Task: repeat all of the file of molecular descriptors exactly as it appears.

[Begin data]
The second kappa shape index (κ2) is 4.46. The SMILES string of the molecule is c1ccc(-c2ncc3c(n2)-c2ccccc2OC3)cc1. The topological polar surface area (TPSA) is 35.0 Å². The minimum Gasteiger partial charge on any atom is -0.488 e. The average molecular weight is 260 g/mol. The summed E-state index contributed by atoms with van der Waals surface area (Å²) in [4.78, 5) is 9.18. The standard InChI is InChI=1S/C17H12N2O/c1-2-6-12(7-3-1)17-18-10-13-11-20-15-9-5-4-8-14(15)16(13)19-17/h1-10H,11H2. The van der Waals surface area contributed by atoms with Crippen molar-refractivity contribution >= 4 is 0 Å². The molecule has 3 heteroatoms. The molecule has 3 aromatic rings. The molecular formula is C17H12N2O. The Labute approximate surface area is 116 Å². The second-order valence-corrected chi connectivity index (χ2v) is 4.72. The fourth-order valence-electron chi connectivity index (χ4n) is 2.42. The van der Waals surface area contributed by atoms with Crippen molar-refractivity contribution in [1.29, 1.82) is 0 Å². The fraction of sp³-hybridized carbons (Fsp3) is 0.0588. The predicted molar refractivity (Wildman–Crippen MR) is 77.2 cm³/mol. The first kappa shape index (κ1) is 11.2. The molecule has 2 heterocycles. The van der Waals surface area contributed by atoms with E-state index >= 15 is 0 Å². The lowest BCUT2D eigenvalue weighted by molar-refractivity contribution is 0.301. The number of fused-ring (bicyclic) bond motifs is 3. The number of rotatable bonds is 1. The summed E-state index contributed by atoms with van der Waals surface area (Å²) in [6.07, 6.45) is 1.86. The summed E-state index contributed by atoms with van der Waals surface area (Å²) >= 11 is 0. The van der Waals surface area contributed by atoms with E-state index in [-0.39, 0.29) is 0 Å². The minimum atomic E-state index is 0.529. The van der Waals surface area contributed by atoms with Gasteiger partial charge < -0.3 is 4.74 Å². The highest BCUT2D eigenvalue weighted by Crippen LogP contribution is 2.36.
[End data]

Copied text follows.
The second kappa shape index (κ2) is 4.46. The SMILES string of the molecule is c1ccc(-c2ncc3c(n2)-c2ccccc2OC3)cc1. The topological polar surface area (TPSA) is 35.0 Å². The minimum Gasteiger partial charge on any atom is -0.488 e. The average molecular weight is 260 g/mol. The summed E-state index contributed by atoms with van der Waals surface area (Å²) in [4.78, 5) is 9.18. The standard InChI is InChI=1S/C17H12N2O/c1-2-6-12(7-3-1)17-18-10-13-11-20-15-9-5-4-8-14(15)16(13)19-17/h1-10H,11H2. The van der Waals surface area contributed by atoms with Crippen molar-refractivity contribution >= 4 is 0 Å². The molecule has 3 heteroatoms. The molecule has 3 aromatic rings. The molecular formula is C17H12N2O. The Labute approximate surface area is 116 Å². The second-order valence-corrected chi connectivity index (χ2v) is 4.72. The fourth-order valence-electron chi connectivity index (χ4n) is 2.42. The van der Waals surface area contributed by atoms with Crippen molar-refractivity contribution in [1.29, 1.82) is 0 Å². The fraction of sp³-hybridized carbons (Fsp3) is 0.0588. The predicted molar refractivity (Wildman–Crippen MR) is 77.2 cm³/mol. The first kappa shape index (κ1) is 11.2. The molecule has 2 heterocycles. The van der Waals surface area contributed by atoms with E-state index >= 15 is 0 Å². The lowest BCUT2D eigenvalue weighted by molar-refractivity contribution is 0.301. The number of fused-ring (bicyclic) bond motifs is 3. The number of rotatable bonds is 1. The summed E-state index contributed by atoms with van der Waals surface area (Å²) in [6.07, 6.45) is 1.86. The summed E-state index contributed by atoms with van der Waals surface area (Å²) >= 11 is 0. The van der Waals surface area contributed by atoms with E-state index in [-0.39, 0.29) is 0 Å². The minimum atomic E-state index is 0.529. The van der Waals surface area contributed by atoms with Gasteiger partial charge < -0.3 is 4.74 Å². The highest BCUT2D eigenvalue weighted by Crippen LogP contribution is 2.36.